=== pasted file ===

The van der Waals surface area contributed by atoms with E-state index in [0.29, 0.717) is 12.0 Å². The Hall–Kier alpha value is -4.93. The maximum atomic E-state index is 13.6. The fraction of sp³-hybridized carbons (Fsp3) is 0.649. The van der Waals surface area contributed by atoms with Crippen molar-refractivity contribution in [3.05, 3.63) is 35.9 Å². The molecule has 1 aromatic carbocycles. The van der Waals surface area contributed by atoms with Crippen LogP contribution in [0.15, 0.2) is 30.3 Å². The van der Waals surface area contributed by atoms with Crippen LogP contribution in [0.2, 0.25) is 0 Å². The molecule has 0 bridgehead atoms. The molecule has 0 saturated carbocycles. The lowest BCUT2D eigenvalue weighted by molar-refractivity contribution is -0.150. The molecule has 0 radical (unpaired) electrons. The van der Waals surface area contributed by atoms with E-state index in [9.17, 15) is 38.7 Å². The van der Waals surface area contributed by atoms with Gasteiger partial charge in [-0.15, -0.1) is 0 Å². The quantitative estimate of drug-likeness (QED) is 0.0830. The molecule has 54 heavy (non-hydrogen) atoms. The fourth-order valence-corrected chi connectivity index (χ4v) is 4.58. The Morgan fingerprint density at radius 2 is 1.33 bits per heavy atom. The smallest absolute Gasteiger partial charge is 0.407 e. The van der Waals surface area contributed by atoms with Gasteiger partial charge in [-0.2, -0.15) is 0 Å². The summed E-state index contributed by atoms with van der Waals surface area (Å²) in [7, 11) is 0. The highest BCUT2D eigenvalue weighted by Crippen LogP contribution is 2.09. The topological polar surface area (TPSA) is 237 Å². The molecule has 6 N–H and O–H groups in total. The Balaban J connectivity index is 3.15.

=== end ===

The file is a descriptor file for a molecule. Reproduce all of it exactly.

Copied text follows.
The van der Waals surface area contributed by atoms with E-state index in [0.29, 0.717) is 12.0 Å². The Hall–Kier alpha value is -4.93. The maximum atomic E-state index is 13.6. The fraction of sp³-hybridized carbons (Fsp3) is 0.649. The van der Waals surface area contributed by atoms with Crippen molar-refractivity contribution in [3.05, 3.63) is 35.9 Å². The molecule has 1 aromatic carbocycles. The van der Waals surface area contributed by atoms with Crippen LogP contribution in [0.15, 0.2) is 30.3 Å². The van der Waals surface area contributed by atoms with Crippen LogP contribution in [0.2, 0.25) is 0 Å². The molecule has 0 bridgehead atoms. The molecule has 0 saturated carbocycles. The lowest BCUT2D eigenvalue weighted by molar-refractivity contribution is -0.150. The molecule has 0 radical (unpaired) electrons. The van der Waals surface area contributed by atoms with E-state index in [9.17, 15) is 38.7 Å². The van der Waals surface area contributed by atoms with Gasteiger partial charge in [-0.15, -0.1) is 0 Å². The quantitative estimate of drug-likeness (QED) is 0.0830. The molecule has 54 heavy (non-hydrogen) atoms. The fourth-order valence-corrected chi connectivity index (χ4v) is 4.58. The Morgan fingerprint density at radius 2 is 1.33 bits per heavy atom. The smallest absolute Gasteiger partial charge is 0.407 e. The van der Waals surface area contributed by atoms with Gasteiger partial charge in [-0.2, -0.15) is 0 Å². The summed E-state index contributed by atoms with van der Waals surface area (Å²) in [7, 11) is 0. The highest BCUT2D eigenvalue weighted by Crippen LogP contribution is 2.09. The topological polar surface area (TPSA) is 237 Å². The molecule has 6 N–H and O–H groups in total. The Balaban J connectivity index is 3.15.